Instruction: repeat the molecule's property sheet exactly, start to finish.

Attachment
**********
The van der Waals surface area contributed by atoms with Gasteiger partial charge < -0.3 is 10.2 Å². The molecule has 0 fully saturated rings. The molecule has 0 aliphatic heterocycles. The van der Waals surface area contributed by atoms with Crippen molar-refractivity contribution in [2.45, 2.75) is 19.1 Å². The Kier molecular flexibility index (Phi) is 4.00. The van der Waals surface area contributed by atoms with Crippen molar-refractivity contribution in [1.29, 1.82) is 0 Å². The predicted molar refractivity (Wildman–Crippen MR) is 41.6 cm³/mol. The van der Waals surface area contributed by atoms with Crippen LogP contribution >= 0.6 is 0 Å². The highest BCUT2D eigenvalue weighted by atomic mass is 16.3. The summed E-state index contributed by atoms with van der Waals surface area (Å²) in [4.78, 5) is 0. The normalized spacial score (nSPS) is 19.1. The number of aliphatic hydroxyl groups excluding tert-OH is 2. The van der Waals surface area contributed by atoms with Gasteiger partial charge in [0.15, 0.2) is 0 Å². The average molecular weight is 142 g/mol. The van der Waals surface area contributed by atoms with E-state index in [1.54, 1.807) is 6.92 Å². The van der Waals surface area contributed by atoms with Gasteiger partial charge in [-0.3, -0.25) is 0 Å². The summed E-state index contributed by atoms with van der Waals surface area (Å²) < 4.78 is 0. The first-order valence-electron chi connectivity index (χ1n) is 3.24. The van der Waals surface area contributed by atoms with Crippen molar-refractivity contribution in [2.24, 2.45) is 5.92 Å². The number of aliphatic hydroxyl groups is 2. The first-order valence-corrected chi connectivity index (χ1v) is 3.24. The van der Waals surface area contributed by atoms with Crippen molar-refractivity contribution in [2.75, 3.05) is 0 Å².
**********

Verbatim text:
The van der Waals surface area contributed by atoms with Gasteiger partial charge < -0.3 is 10.2 Å². The molecule has 0 fully saturated rings. The molecule has 0 aliphatic heterocycles. The van der Waals surface area contributed by atoms with Crippen molar-refractivity contribution in [2.45, 2.75) is 19.1 Å². The Kier molecular flexibility index (Phi) is 4.00. The van der Waals surface area contributed by atoms with Crippen molar-refractivity contribution in [1.29, 1.82) is 0 Å². The predicted molar refractivity (Wildman–Crippen MR) is 41.6 cm³/mol. The van der Waals surface area contributed by atoms with Crippen LogP contribution >= 0.6 is 0 Å². The highest BCUT2D eigenvalue weighted by atomic mass is 16.3. The summed E-state index contributed by atoms with van der Waals surface area (Å²) in [4.78, 5) is 0. The normalized spacial score (nSPS) is 19.1. The number of aliphatic hydroxyl groups excluding tert-OH is 2. The van der Waals surface area contributed by atoms with Gasteiger partial charge in [0.15, 0.2) is 0 Å². The average molecular weight is 142 g/mol. The van der Waals surface area contributed by atoms with E-state index in [1.54, 1.807) is 6.92 Å². The van der Waals surface area contributed by atoms with Gasteiger partial charge in [-0.3, -0.25) is 0 Å². The summed E-state index contributed by atoms with van der Waals surface area (Å²) < 4.78 is 0. The first-order valence-electron chi connectivity index (χ1n) is 3.24. The van der Waals surface area contributed by atoms with Crippen molar-refractivity contribution in [2.24, 2.45) is 5.92 Å². The number of aliphatic hydroxyl groups is 2. The first-order valence-corrected chi connectivity index (χ1v) is 3.24. The van der Waals surface area contributed by atoms with Crippen molar-refractivity contribution in [2.75, 3.05) is 0 Å².